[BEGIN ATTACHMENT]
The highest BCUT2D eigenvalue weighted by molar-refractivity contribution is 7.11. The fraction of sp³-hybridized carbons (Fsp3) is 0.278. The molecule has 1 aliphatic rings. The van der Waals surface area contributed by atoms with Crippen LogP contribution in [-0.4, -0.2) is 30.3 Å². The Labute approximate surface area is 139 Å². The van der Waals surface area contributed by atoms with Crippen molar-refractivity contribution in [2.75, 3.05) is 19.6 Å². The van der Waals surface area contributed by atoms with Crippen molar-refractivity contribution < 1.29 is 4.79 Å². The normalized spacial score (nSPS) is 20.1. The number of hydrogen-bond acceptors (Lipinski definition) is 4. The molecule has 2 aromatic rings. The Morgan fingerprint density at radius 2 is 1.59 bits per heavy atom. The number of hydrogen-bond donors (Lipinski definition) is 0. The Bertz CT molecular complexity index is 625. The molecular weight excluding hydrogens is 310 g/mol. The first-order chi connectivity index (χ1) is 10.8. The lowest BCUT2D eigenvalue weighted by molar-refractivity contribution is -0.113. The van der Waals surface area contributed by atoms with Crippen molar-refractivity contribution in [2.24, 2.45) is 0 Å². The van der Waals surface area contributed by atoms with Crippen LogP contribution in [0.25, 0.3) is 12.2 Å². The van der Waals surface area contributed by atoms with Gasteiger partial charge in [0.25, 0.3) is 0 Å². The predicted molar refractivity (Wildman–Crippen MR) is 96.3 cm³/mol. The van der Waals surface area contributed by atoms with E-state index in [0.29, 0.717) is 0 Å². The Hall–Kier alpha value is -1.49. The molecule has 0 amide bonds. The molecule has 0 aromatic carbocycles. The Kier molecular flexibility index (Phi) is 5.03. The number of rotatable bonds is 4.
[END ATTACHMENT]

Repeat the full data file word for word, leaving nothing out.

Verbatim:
The highest BCUT2D eigenvalue weighted by molar-refractivity contribution is 7.11. The fraction of sp³-hybridized carbons (Fsp3) is 0.278. The molecule has 1 aliphatic rings. The van der Waals surface area contributed by atoms with Crippen LogP contribution in [-0.4, -0.2) is 30.3 Å². The Labute approximate surface area is 139 Å². The van der Waals surface area contributed by atoms with Crippen molar-refractivity contribution in [2.75, 3.05) is 19.6 Å². The van der Waals surface area contributed by atoms with Crippen molar-refractivity contribution < 1.29 is 4.79 Å². The normalized spacial score (nSPS) is 20.1. The number of hydrogen-bond acceptors (Lipinski definition) is 4. The molecule has 2 aromatic rings. The Morgan fingerprint density at radius 2 is 1.59 bits per heavy atom. The number of hydrogen-bond donors (Lipinski definition) is 0. The Bertz CT molecular complexity index is 625. The molecular weight excluding hydrogens is 310 g/mol. The first-order chi connectivity index (χ1) is 10.8. The lowest BCUT2D eigenvalue weighted by molar-refractivity contribution is -0.113. The van der Waals surface area contributed by atoms with Crippen molar-refractivity contribution in [2.24, 2.45) is 0 Å². The van der Waals surface area contributed by atoms with Crippen LogP contribution in [0.25, 0.3) is 12.2 Å². The van der Waals surface area contributed by atoms with Gasteiger partial charge in [0.25, 0.3) is 0 Å². The predicted molar refractivity (Wildman–Crippen MR) is 96.3 cm³/mol. The van der Waals surface area contributed by atoms with E-state index in [0.29, 0.717) is 0 Å². The Hall–Kier alpha value is -1.49. The molecule has 0 amide bonds. The molecule has 0 aromatic carbocycles. The Kier molecular flexibility index (Phi) is 5.03. The number of rotatable bonds is 4.